Neo-Marxian economics

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The terms Neo-Marxian, Post-Marxian, and Radical Political Economics were first used to refer to a distinct tradition of economic thought in the 1970s and 1980s. Many of the leading figures were associated with the Monthly Review School.

In industrial economics, the Neo-Marxian approach stresses the monopolistic rather than the competitive nature of capitalism. This approach is associated with Kalecki, and Baran and Sweezy.12

Theorists such as Samuel Bowles,34 David Gordon, John Roemer, Herbert Gintis, Jon Elster, and Adam Przeworski have adopted the techniques of neoclassical economics, including game theory and mathematical modeling, to demonstrate Marxian concepts such as exploitation and class conflict.5

The Neo-Marxian approach integrated non-Marxist or "bourgeois" economics from the Post-Keynesians like Joan Robinson and the Neo-Ricardian school of Piero Sraffa.

Polish economists Michał Kalecki, Rosa Luxemburg, Henryk Grossman, Adam Przeworski and Oskar Lange were influential in this school, particularly in developing theories of underconsumption. While most official Communist Parties denounced Neo-Marxian theories as "bourgeois economics", some Neo-Marxians served as advisers to socialist or Third World developing governments.

Maurice Dobb despite being an orthodox Marxist economist was also associated with this current.

Argument

Big business can maintain selling prices at high levels while still competing to cut costs, advertise and market their products. Competition is generally limited however with a few large capital formations sharing various markets, with the exception of a few actual monopolies (such as the Bell System at the time). The economic surpluses which result cannot be absorbed through consumers spending more. The concentration of the surplus in the hands of the business elite must therefore be geared towards imperialistic and militaristic government tendencies, which is the easiest and surest way to utilise surplus productive capacity.

Exploitation focuses on low wage workers and groups at home, especially minorities. Average earners see the pressures in drive for production destroy their human relationships, leading to wider alienation and hostility. The whole system is largely irrational, since though individuals may make rational decisions, the ultimate systemic goals are not. The system continues to function so long as Keynesian full employment policies are pursued, but there is the continued threat to stability from less-developed countries, throwing off the restraints of neo-colonial domination.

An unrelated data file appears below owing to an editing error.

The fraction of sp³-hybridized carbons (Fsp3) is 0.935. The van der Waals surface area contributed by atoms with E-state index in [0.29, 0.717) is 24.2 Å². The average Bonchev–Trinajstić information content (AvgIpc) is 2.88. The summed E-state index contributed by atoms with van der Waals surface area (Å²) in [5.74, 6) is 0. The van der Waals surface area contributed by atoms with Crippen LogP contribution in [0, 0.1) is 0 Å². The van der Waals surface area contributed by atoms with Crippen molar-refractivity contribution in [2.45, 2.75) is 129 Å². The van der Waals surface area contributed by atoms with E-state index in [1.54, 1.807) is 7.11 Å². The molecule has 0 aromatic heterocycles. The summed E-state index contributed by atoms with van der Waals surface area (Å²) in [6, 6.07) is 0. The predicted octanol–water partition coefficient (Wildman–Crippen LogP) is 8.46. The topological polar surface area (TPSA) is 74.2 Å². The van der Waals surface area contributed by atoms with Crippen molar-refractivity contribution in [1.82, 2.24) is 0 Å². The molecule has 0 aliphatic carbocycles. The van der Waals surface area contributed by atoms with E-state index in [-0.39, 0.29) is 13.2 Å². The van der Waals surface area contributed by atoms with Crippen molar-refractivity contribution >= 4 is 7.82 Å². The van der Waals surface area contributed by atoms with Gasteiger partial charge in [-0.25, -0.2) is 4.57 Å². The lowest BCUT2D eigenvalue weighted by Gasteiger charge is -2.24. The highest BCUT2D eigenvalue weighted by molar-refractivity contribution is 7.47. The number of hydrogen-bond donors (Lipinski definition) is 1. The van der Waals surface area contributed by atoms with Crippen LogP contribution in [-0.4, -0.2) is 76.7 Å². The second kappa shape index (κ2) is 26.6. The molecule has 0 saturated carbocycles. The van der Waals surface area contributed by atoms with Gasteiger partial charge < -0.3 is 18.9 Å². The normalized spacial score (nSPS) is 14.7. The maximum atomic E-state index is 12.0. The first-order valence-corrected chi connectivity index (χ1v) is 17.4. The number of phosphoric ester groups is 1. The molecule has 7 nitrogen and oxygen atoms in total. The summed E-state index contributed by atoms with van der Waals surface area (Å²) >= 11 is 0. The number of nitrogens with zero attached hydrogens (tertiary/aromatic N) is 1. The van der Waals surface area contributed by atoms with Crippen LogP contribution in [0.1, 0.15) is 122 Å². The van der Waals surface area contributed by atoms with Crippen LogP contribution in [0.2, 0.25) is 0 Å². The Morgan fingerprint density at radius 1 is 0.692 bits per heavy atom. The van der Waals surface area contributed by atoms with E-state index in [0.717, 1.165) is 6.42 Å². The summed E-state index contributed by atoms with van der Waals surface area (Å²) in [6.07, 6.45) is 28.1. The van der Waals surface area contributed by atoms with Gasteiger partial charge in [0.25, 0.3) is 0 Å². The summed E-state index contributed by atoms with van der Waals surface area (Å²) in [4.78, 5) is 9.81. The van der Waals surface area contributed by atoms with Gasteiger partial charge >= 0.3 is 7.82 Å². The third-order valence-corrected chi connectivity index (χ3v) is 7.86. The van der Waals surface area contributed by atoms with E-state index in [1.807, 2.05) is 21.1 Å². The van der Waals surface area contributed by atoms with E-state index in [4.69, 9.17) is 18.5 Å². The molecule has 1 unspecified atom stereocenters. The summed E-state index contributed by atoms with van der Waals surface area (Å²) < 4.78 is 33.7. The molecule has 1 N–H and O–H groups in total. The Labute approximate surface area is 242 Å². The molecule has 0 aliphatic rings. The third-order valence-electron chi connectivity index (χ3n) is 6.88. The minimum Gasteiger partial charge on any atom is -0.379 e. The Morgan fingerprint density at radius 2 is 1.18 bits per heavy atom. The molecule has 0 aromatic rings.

Position on the labor theory of value

Baran introduced the concept of "economic surplus" to deal with novel complexities raised by the dominance of monopoly capital. With Paul Sweezy, Baran elaborated the importance of this innovation, its consistency with Marx's labor concept of value, and supplementary relation to Marx's category of surplus value.6

According to Baran's categories, "Actual economic surplus" is "the difference between what society's actual current output and its actual current consumption," and hence is equal to current savings or accumulation. Potential economic surplus," in contrast, is "the difference between that output that could be produced in a given natural and technical environment with the help of employable productive resources, and what might be regarded as essential consumption." Baran also introduced the concept of "planned surplus"--a category that could only be operationalized in a rationally planned socialist society. This was defined as "the difference between society's 'optimum' output available in a historically given natural and technological environment under conditions of planned 'optimal' utilization of all available productive resources, and some chosen 'optimal' volume of consumption."7

Baran used the surplus concept to analyze underdeveloped economies (or what are now more optimistically called "developing economies") in his The Political Economy of Growth.

See also

References

  1. ^ Baran, P. and Sweezy, P. (1966). Monopoly Capital: An essay on the American economic and social order, Monthly Review Press, New York.
  2. ^ Jonathan Nitzan and Shimshon Bichler. Capital as power: a study of order and creorder. Taylor & Francis, 2009, p. 50.
  3. ^ Samuel Bowles, "Post-marxian economics: Labour, learning and history", Social Science Information, Volume 24 (3): 507, SAGE – Sep 1, 1985.
  4. ^ Richard D. Wolff and Stephen Cullenberg, "Marxism and Post-Marxism", Social Text 15 (Fall 1986), 126–135.
  5. ^ Barry Stewart Clark, Political economy: a comparative approach, ABC-CLIO, 1998, p. 67.
  6. ^ Baran, P.A. & Sweezy, P.M. (2012). "Some Theoretical Implications". Monthly Review. 64 (3).
  7. ^ Baran, Paul A. (1957). The Political Economy of Growth. New York: Monthly Review Press. pp. 22–23, 41–42. 

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